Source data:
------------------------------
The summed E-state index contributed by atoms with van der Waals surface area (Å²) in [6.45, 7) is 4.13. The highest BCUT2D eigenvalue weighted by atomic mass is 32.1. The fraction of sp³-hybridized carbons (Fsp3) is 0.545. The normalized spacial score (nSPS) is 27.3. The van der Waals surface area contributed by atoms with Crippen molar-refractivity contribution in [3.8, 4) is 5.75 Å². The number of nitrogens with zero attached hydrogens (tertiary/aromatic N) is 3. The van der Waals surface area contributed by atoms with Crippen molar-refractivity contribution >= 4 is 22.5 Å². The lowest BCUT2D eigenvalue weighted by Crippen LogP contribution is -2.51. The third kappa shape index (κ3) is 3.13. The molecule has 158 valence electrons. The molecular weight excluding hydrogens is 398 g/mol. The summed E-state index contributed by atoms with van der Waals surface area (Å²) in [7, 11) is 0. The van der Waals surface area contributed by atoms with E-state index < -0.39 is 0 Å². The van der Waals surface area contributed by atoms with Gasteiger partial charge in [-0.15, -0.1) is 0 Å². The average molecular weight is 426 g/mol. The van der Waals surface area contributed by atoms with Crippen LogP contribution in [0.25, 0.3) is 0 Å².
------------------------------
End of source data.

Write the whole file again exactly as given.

The summed E-state index contributed by atoms with van der Waals surface area (Å²) in [6.45, 7) is 4.13. The highest BCUT2D eigenvalue weighted by atomic mass is 32.1. The fraction of sp³-hybridized carbons (Fsp3) is 0.545. The normalized spacial score (nSPS) is 27.3. The van der Waals surface area contributed by atoms with Crippen molar-refractivity contribution in [3.8, 4) is 5.75 Å². The number of nitrogens with zero attached hydrogens (tertiary/aromatic N) is 3. The van der Waals surface area contributed by atoms with Crippen molar-refractivity contribution >= 4 is 22.5 Å². The lowest BCUT2D eigenvalue weighted by Crippen LogP contribution is -2.51. The third kappa shape index (κ3) is 3.13. The molecule has 158 valence electrons. The molecular weight excluding hydrogens is 398 g/mol. The summed E-state index contributed by atoms with van der Waals surface area (Å²) in [7, 11) is 0. The van der Waals surface area contributed by atoms with E-state index < -0.39 is 0 Å². The van der Waals surface area contributed by atoms with Gasteiger partial charge in [-0.15, -0.1) is 0 Å². The average molecular weight is 426 g/mol. The van der Waals surface area contributed by atoms with Crippen LogP contribution in [0.25, 0.3) is 0 Å².